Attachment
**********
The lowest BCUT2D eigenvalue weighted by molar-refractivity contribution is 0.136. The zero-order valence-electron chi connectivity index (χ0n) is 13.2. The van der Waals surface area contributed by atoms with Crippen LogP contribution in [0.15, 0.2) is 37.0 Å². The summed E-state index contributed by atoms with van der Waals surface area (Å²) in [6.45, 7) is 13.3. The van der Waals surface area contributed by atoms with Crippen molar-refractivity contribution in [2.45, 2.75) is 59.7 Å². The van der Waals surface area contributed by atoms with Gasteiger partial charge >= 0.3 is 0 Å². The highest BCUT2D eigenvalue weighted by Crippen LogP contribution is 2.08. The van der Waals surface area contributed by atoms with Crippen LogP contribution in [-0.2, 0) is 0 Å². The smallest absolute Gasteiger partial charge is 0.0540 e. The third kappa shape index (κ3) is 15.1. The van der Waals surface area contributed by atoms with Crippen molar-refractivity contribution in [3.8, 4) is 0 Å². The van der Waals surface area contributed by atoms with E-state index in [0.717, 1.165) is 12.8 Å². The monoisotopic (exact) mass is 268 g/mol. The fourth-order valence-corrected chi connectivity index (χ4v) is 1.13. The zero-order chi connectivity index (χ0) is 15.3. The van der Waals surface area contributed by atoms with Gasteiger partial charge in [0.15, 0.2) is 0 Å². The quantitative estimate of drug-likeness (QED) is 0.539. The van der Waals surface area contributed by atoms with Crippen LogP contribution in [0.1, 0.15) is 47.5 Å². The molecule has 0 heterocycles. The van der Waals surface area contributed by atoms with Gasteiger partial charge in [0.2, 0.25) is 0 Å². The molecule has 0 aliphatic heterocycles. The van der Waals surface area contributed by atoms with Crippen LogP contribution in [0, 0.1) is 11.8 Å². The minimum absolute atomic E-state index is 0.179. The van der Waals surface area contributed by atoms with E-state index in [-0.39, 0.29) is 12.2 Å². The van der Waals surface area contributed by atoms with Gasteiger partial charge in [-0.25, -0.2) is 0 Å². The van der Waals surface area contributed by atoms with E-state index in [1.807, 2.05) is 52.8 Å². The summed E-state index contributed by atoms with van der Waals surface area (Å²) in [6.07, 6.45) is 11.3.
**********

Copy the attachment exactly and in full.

The lowest BCUT2D eigenvalue weighted by molar-refractivity contribution is 0.136. The zero-order valence-electron chi connectivity index (χ0n) is 13.2. The van der Waals surface area contributed by atoms with Crippen LogP contribution in [0.15, 0.2) is 37.0 Å². The summed E-state index contributed by atoms with van der Waals surface area (Å²) in [6.45, 7) is 13.3. The van der Waals surface area contributed by atoms with Crippen molar-refractivity contribution in [2.45, 2.75) is 59.7 Å². The van der Waals surface area contributed by atoms with Gasteiger partial charge >= 0.3 is 0 Å². The highest BCUT2D eigenvalue weighted by Crippen LogP contribution is 2.08. The van der Waals surface area contributed by atoms with Crippen LogP contribution in [-0.2, 0) is 0 Å². The smallest absolute Gasteiger partial charge is 0.0540 e. The third kappa shape index (κ3) is 15.1. The van der Waals surface area contributed by atoms with Crippen molar-refractivity contribution in [3.8, 4) is 0 Å². The van der Waals surface area contributed by atoms with E-state index in [0.717, 1.165) is 12.8 Å². The monoisotopic (exact) mass is 268 g/mol. The fourth-order valence-corrected chi connectivity index (χ4v) is 1.13. The zero-order chi connectivity index (χ0) is 15.3. The van der Waals surface area contributed by atoms with Gasteiger partial charge in [0.15, 0.2) is 0 Å². The quantitative estimate of drug-likeness (QED) is 0.539. The van der Waals surface area contributed by atoms with Crippen LogP contribution in [0.1, 0.15) is 47.5 Å². The molecule has 0 heterocycles. The van der Waals surface area contributed by atoms with Gasteiger partial charge in [0.2, 0.25) is 0 Å². The molecule has 0 aliphatic heterocycles. The van der Waals surface area contributed by atoms with Crippen LogP contribution in [0, 0.1) is 11.8 Å². The minimum absolute atomic E-state index is 0.179. The van der Waals surface area contributed by atoms with E-state index in [-0.39, 0.29) is 12.2 Å². The van der Waals surface area contributed by atoms with Gasteiger partial charge in [-0.25, -0.2) is 0 Å². The van der Waals surface area contributed by atoms with E-state index in [1.807, 2.05) is 52.8 Å². The summed E-state index contributed by atoms with van der Waals surface area (Å²) in [6.07, 6.45) is 11.3.